November 8, 2020
Truth be known, I always wanted to be a Country Music Star. Not necessarily a superstar like Waylon, or Willie, just big-time enough to maybe have my own bus, a couple of hot-chick, backup singers, and be able to hang out with the boys in my band after the show. Sort of Fred Eaglesmith, Whitey Morgan, Colter Wall, or Ryan Bingham kinda big-time. Unfortunately, as fate would have it, I never learned how to play a musical instrument and I couldn't carry a tune in a bucket, which are minimum requirements for such a line of employment, or so I am told, and so I just ended up being a fishmonger, slinging out these stories week to week, which really ain't that bad a gig, if you can get it. Still, I miss the life out there on road. If life gives you lemons, best open up a lemonade stand. Now lately, I have taken up to fishing the dry fly, making the most out of the wonderful fall weather we have had this past week and to take away the lugubrious thoughts of my missed opportunity to see my name up there on the marquee lights. It's a long way to the top if you want to rock and roll, anyway—which would probably leave me little time to fish.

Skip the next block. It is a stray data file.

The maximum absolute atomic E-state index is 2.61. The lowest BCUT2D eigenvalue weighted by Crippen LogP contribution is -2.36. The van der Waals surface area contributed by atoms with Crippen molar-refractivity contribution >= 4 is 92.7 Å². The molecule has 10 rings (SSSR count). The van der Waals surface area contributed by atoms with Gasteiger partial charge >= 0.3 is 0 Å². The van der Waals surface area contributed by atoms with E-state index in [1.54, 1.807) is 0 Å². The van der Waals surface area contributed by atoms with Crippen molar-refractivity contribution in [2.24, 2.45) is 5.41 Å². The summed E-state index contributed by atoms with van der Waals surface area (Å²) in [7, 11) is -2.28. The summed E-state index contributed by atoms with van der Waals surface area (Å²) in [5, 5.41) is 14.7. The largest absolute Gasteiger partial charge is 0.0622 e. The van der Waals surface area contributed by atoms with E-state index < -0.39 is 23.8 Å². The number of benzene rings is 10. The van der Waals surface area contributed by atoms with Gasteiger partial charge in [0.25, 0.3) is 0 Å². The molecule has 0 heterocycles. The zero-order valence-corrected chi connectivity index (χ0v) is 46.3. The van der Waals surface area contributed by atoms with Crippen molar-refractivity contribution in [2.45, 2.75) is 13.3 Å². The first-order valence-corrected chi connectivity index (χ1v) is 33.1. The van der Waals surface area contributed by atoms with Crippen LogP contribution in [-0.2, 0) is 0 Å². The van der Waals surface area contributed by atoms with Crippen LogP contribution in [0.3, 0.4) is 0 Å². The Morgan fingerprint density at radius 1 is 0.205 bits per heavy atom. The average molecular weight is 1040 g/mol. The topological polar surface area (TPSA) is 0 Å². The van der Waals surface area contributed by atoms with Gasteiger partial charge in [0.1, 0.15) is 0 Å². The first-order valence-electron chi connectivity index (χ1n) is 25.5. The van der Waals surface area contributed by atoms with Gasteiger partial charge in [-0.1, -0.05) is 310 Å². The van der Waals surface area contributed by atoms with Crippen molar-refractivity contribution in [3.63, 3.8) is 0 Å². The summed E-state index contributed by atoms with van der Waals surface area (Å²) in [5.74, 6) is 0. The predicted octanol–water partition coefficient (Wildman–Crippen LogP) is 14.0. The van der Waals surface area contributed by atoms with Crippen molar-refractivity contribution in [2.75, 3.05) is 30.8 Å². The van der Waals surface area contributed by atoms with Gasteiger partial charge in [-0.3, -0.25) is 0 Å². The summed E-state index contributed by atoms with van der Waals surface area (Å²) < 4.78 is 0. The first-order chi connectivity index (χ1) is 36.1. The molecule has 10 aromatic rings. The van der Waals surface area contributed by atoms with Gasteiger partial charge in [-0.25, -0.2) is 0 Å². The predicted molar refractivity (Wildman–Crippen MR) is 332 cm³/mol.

So, this last week was a great week, especially for dry fly fishermen on the San Juan. There was nice warm weather, perfect flows and clarity, very little wind, and excellent midge hatches every day—lots of midge clusters coming down for hours and gulping trout. Happy fish and happy fishermen, and fisherwomen. I even got to bust out the old size 10 dead chicken and fool a few fish. Well, as they say down in Texas, "Things is fixin' to change." This Monday the weather is gonna take a turn for the worse, with the lows down in the teens at night, a high of 39 degrees and snow. The rest of the week doesn't look to be much better with the highs in the 40s, but then again, we are approaching mid-November. Now, I don't have confirmation on this yet, but I also heard that the water level is going to be dropped to somewhere around the 300 cfs range which won't really affect the fishing much, unless you happen to own a boat. I don't suspect any of this will have much effect on the bug activity and we'll probably continue to see the midges and the baetis still come off, although the hatches may be starting a little later with the cooler weather causing the water to warm up a bit later in the day. The big thing I'm worried about is the lake turning over and the river getting murky once we get the cold temperatures for an extended time. Generally, this doesn't happen till sometime between Christmas and New Year, but last year, if I remember correctly, it occurred the week before Thanksgiving, so who knows? My advice is to get out there and fish all you can now, just in case. As far as flies go, I've been using a size 24 adult midge in black or grey in the early and late stage of the midge hatch when the fish are picking off singles. In the middle part, when the hatch is heavy, I go to a size 22 Bloody Butcher and I've been fishing them all on 7x tippet. You might be able to get by on 6x during the heavy part of the hatch when the fish are less wary, but that requires re-rigging, and although it only takes a minute, I don't want to waste a second when there are fish rising right in front of me. There have been some BWOs on the water around 1:30 or so, even in the upper river, but the hatch only lasts for a half an hour to 45 minutes up there, so I haven't bothered switching flies, because it is also during the time the midge hatch is at its peak. I imagine the baetis hatch is a bit more prolific downstream, so if you're fishing down there, you might want to bring along some size 22 olive bodied comparaduns or parachute Adams patterns. For nymphing, I'd stick with a midge pupa and emerger combo for the larger part of the day, or rootbeers, RS2s, and foamwings on the lower river. All in all, the fishing has been pretty solid for the last couple of weeks. Despite being a tailwater where you think things stay a little more predictable, and generally they do, weather and water changes occasionally do make a difference on fish and bug activity, so we'll have to see what happens next week—it's all part of figuring out the puzzle and keeps this river interesting. Worst case scenario, you're still fishing a world class trout stream, so things can't be all that bad. Take care, hope to see you on the water.